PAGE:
Resource Limitations (Property/Assets)

To qualify for Medi-Cal the recipient must demonstrate that s/he has limited resources available. Since January 1, 1989, the property limit for one person has been set at $2,000.

Medi-Cal classifies property as "exempt" and "non-exempt". Exempt property is not counted in determining eligibility; non-exempt property is counted. If the applicant has more than $2,000 in non-exempt property, he/she will not be eligible, unless the property is spent down for adequate consideration before the end of the application month.

The following property is generally exempt and, therefore, not counted in determining eligibility:

  • The Home: totally excluded, if it is the principal residence. Includes mobile home, houseboat, or an entire multi-unit dwelling as long as any portion serves as the principal residence of the applicant. The property remains exempt if a person in a nursing home or the person's representative expresses an intent to return home on the current Medi-Cal Application and Statement of Facts, or if an "exempt" individual resides in the home, such as a spouse, a minor, blind or disabled child (of any age) or a sibling or son or daughter who has lived in the home continuously for at least one year before the applicant entered a nursing home. Note that when the home is exempt, it can be transferred without penalty and without affecting the Medi-Cal eligibility.
  • Other Real Property: can be exempt if the net market value of the property (minus any encumbrances such as mortgages, loans, etc.) is $6,000 or less and the beneficiary is "utilizing" the property, i.e., receiving yearly income of at least 6% of the net market value. Property used as a business can also be exempt if it meets the standards under the program, i.e., it is actually used as a business, reported to the IRS as such, etc.
  • Household Goods and Personal Effects: totally exempt.
  • Jewelry: for a single person, wedding, engagement rings and heirlooms are totally exempt and other items of jewelry with a total net market value of $100 or less are exempt; for spouses, when one spouse is in a nursing home, there is no limit on exempt jewelry for determining institutionalized spouse's eligibility.
  • Cars/motor Vehicles: one car is generally exempt if used for the benefit of the applicant/beneficiary or if needed for medical reasons.
  • Whole Life Insurance: policies with a total face value of $1,500 or less. If the total face value of the policy or policies exceeds $1,500, then the cash surrender value of the policies is counted toward the $2,000 cash reserve. If the cash surrender value exceeds the $2,000 cash reserve, the applicant will not be eligible unless, he/she reduces the value of the policy.
  • Term Life Insurance: totally excluded.
  • Burial Plots: totally excluded.
  • Prepaid irrevocable burial plan of any amount and $1,500 in designated burial funds: There is no limit on the amount of the irrevocable burial fund, but the $1,500 in designated funds must be kept separate from all other accounts. Accumulated interest on burial funds is also exempt.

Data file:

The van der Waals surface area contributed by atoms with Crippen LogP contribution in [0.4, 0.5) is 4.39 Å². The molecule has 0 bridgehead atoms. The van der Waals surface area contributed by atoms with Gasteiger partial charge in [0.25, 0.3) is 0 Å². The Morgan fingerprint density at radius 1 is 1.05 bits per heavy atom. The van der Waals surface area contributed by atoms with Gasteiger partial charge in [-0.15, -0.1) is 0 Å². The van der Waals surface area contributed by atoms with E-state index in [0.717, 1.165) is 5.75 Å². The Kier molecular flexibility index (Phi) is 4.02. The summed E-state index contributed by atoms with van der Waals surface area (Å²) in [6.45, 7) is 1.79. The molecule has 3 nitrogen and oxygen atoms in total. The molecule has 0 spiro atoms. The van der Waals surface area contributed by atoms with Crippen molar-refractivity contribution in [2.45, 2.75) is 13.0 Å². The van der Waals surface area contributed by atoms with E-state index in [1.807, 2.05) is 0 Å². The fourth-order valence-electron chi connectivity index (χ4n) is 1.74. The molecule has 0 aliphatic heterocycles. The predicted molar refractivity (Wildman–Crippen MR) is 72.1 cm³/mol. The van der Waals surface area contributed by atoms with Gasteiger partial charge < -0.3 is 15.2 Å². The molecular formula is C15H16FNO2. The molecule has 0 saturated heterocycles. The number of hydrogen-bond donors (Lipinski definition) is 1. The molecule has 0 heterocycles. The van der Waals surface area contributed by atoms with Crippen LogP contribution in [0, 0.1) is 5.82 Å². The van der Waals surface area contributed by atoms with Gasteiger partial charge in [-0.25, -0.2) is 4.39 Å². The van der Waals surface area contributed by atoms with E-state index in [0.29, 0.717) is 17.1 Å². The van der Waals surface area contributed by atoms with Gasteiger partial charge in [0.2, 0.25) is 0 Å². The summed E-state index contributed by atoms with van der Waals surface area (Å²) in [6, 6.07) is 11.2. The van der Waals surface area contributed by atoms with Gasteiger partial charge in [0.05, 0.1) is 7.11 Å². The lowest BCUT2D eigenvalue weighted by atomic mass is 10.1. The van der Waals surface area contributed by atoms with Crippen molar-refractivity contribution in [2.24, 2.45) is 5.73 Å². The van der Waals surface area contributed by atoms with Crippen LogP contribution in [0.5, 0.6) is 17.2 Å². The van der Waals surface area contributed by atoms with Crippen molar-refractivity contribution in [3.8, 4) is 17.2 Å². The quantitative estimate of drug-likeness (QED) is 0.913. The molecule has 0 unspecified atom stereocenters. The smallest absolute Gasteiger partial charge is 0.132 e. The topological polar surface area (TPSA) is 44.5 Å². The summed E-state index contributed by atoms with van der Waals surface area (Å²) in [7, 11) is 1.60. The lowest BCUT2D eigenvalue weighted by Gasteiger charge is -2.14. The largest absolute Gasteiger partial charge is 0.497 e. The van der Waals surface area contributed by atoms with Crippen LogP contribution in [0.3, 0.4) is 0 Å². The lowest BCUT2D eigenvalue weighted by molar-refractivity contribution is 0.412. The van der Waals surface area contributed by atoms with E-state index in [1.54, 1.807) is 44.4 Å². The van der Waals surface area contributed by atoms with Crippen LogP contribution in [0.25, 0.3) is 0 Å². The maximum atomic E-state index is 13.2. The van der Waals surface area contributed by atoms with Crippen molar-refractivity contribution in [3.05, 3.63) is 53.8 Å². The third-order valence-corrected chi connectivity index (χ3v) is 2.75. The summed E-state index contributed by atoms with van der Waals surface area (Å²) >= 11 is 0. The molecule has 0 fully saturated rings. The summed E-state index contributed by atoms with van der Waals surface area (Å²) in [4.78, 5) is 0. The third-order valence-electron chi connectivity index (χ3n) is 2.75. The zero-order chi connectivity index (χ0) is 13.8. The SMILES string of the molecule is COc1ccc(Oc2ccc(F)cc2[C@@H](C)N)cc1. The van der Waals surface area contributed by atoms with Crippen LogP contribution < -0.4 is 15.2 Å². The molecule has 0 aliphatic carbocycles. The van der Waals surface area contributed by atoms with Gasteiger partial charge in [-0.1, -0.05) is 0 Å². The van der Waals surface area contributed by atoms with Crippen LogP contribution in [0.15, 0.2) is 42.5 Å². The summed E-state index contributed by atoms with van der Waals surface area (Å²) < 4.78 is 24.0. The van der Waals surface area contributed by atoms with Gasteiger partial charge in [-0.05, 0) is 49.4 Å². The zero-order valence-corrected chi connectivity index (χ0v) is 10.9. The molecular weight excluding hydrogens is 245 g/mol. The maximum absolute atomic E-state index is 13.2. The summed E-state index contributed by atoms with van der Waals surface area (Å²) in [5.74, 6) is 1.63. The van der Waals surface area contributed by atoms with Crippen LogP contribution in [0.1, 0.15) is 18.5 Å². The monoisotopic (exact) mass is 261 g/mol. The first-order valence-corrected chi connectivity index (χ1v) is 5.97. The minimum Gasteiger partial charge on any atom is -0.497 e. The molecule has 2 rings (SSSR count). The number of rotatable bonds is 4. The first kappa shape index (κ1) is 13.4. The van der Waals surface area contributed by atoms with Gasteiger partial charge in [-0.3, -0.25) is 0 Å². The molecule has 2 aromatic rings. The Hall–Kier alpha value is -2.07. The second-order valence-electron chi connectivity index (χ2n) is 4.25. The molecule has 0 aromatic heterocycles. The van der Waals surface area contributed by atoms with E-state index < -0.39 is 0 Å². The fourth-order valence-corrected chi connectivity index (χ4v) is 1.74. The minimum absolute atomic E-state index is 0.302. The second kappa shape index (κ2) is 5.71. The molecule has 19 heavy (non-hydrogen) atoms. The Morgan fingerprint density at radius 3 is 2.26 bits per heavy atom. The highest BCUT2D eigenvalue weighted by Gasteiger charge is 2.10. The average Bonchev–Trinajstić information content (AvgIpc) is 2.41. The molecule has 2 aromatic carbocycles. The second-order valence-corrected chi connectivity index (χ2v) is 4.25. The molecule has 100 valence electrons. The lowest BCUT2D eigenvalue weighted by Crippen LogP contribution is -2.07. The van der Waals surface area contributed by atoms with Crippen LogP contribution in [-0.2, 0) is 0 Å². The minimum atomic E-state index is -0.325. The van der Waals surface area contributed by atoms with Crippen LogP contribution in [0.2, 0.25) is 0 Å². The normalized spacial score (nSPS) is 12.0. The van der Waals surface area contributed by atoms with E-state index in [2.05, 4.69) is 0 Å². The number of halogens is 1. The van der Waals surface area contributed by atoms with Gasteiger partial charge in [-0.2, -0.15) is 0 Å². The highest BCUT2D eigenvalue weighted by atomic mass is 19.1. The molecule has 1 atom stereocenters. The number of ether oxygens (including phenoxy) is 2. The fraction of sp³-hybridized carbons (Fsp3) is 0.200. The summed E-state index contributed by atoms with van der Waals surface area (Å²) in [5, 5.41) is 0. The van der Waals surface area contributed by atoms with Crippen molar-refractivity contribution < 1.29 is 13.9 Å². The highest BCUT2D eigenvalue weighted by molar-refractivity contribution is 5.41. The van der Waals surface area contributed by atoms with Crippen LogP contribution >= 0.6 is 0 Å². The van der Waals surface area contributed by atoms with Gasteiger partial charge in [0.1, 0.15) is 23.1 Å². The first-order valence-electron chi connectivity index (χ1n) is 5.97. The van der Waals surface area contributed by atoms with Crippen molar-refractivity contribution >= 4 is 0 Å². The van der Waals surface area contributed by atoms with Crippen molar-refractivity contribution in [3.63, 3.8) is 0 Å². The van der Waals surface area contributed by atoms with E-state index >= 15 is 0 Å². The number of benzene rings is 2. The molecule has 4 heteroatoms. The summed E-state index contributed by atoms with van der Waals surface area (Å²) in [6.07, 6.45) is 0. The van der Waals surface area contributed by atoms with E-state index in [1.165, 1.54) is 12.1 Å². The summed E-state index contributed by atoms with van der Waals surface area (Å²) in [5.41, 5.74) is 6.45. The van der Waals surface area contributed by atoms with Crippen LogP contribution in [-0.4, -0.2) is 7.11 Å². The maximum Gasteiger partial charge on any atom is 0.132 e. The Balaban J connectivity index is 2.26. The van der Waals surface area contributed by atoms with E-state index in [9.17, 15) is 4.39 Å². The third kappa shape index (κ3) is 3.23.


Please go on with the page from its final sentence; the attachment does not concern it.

• IRAs and work-related pensions:
  • In applicant's/beneficiary's name: The balance of the IRA or the pension is considered unavailable if applicant/beneficiary is receiving periodic payments of interest and principal.
  • In spouse's name: The balance of the IRA or Pension fund is totally exempt from consideration and is not included in the community spouse resource allowance (CSRA).
  • Non work-related annuities:
  • Annuities purchased prior to 8/11/93: Balance is considered unavailable if applicant/beneficiary is receiving periodic payments (of any amount) of interest and principal.
  • Annuities purchased between 8/11/93 and 3/1/96: Annuities purchased between 8/11/93 (the date the federal law changed) and 3/1/96 (the date California law changed) that cannot be restructured to meet the new requirements will continue to be treated under the old rules (see above). Written verification from the company or agent who issued or sold the annuity must be obtained stating that the annuity cannot be restructured.
  • Annuities purchased on or after 3/1/96 by the applicant or the applicant's spouse: the individual and/or spouse must take steps to receive periodic payments of interest and principal; payments must be scheduled to exhaust the balance of the annuity at or before the end of the annuitant's life expectancy. Annuities structured to exceed the life expectancy will result in denial or termination of benefits due to transfer of non-exempt assets.
  • Note: Annuities purchased by the applicant/beneficiary on or after 9/1/04 will be subject to Medi-Cal recovery when the beneficiary dies.
  • Cash reserve: Applicant/beneficiary may retain up to $2,000 in liquid assets, e.g., savings, checking, excess cash surrender value of life insurance.
  • Community Spouse Resource Allowance (CSRA): Community (at home) spouse may retain up to $109,560 (as of 1/1/2009) in liquid assets, not including the home and other exempt assets, such as IRAs and retirement funds.

Any assets above the property reserve limit of $2,000 or $109,560, in the case of a community spouse, or any asset that is not exempt will be counted by Medi-Cal in determining eligibility.

 

©2011 Phillip M Flanigan Attorney at Law